Stop artillery fire, 4 hostages urge AFP
A MILITARY operation has been going on for some time for the rescue of three Westerners and a Filipino woman abducted by gunmen from the resort island of Samal in Davao del Norte province in September, but the operation did not become known until a video showing the hostages pleading for a stop to the assault on the kidnappers’ lair surfaced on Tuesday.
The 2-minute-23-second video posted on YouTube by user Darthodieus on Tuesday and circulated online by the US-based SITE Intelligence Group showed Canadians John Ridsdel and Robert Hall, Norwegian Kjartan Sekkingstad and Filipino Maritess Flor appealing to the Philippine government to stop the artillery fire, which one captive said hit close to them, and calling on their governments to negotiate for their freedom.
The video showed the glum-looking hostages sitting in a grassy clearing with a dozen mostly masked gunmen standing behind them. Two black flags associated with the Islamic State group were hung in the backdrop of lush foliage.
One of the hostages, who identified himself as Ridsdel, spoke as a long-haired captor held his head and aimed a machete on him.
Ridsdel said there had been artillery fire nearby, flights overhead and bombings, and asked that they be stopped. “Please, stop all these operations so that negotiations can start,” he said.
“We beseech the Canadian government to please, please help us and the Philippine government … by stopping all of the operations that have been going on like artillery fire, which came near us,” he said.
A man who introduced himself as Hall also spoke, pleading for help.
“To my family and friends, I am OK, but I am in grave danger,” Hall said.
“I encourage you to please contact the Canadian government and ask them, plead with them to cooperate with the Philippine government to stop the bombings and the problems going on here. I know there are people who can find a way to do this. Please, please help us,” he said.
A third man, who identified himself as Sekkingstad, called on the Bangayan family, which owns the marina at the Holiday Oceanview resort hotel where he and the three others were seized on Sept. 21, to deal with the kidnappers.
“Please meet their demands or else we will be possibly dead,” he said.
One of the gunmen, reading a statement in English, said the kidnappers would not negotiate for the captives’ release unless the military operation was halted.
The gunman said his group would negotiate with the Canadian and Philippine governments and would issue their demands once the military assault stopped.
The gunmen then erupted in yells of Allahu akbar, or God is great.
The woman seated beside Hall, possibly Flor, did not speak.
The Philippine Army identified the four in September as having been taken hostage.
This was the first video released since they were taken.
The Armed Forces of the Philippines and the Philippine National Police Wednesday said they were verifying the authenticity of the video.
A spokesperson for the security forces, however, declined to comment about the military operations to avoid “jeopardizing” the lives of the hostages.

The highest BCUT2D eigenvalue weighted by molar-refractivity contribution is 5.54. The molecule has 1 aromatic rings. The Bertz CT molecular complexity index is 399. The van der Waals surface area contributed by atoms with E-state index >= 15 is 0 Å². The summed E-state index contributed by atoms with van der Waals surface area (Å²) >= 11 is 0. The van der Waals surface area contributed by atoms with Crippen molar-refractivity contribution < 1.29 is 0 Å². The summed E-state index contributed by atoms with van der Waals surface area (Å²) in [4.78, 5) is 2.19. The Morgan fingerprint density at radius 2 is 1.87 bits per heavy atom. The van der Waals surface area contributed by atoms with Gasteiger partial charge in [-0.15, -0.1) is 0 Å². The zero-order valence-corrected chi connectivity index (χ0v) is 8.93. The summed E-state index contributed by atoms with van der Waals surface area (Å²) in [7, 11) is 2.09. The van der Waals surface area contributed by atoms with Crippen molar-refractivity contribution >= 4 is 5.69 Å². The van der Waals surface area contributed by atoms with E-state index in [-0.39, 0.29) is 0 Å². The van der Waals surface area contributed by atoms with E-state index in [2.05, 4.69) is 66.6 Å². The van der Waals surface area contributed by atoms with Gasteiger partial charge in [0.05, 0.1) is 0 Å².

“We are currently studying and evaluating the video and its content and cannot provide any further comment on the matter until such time that we have our thorough assessment,” said Col. Restituto Padilla, spokesperson for the AFP.
“We beg the indulgence of the public and our friends in the media that we cannot divulge operational details and discuss way ahead recommendations that may put in jeopardy the lives of the hostages,” Padilla said.
“Both the AFP and the PNP would like once again to emphasize that our primordial concern is the safety of the [hostages] as well as those of our troops and police officers,” he added.
Chief Supt. Wilben Mayor, spokesperson for the PNP, said the video was going through “authentication” at the PNP Anti-Cybercrime Group.
Malacañang said the government’s primary objective was to ensure the safety of the hostages.
“[The] government’s aim is to ensure their safety and secure their release and all actions emanate from this,” said Communication Secretary Herminio Coloma Jr.
Brig. Gen. Allan Arrojado, commander of Task Force Sulu, said he was uncertain whether the video was taken in Sulu.
“This could be a mock setting in some forested area to make it appear that they are in the forests of Sulu,” Arrojado said.
Cmdr. Roy Vincent Trinidad, chief of the Naval Forces in Western Mindanao, said the military was trying to determine where the video was taken and who the kidnappers were.
Trinidad said the military was also checking the identity of the person who posted the video on YouTube.
“There is more than meets the eye and we are confident that the people we tapped to preview this can extract more details for our next move,” Trinidad said.
Arrojado said there were military operations, but these were against the al-Qaida-linked Abu Sayyaf bandits holding hostages and he could not just order a halt without orders from higher commanders.
“We are just performing our mandate and our mandate [is to] fight the Abu Sayyaf group and rescue the hostages safely,” he said, adding that the operations started in 2014.
He said the operations were centered on the towns of Patikul, Indanan, Parang and Talipao in Sulu.
Habib Hashim Mudjahab, chair of the Islamic Command Council, a faction of the Moro National Liberation Front, said the kidnappers in the video appeared to be from Sulu, as they spoke Tausug.
Arrojado said the gunmen’s spokesperson in the video spoke “Malaysian English.” With reports from Jaymee T. Gamil and Nikko Dizon in Manila, AP
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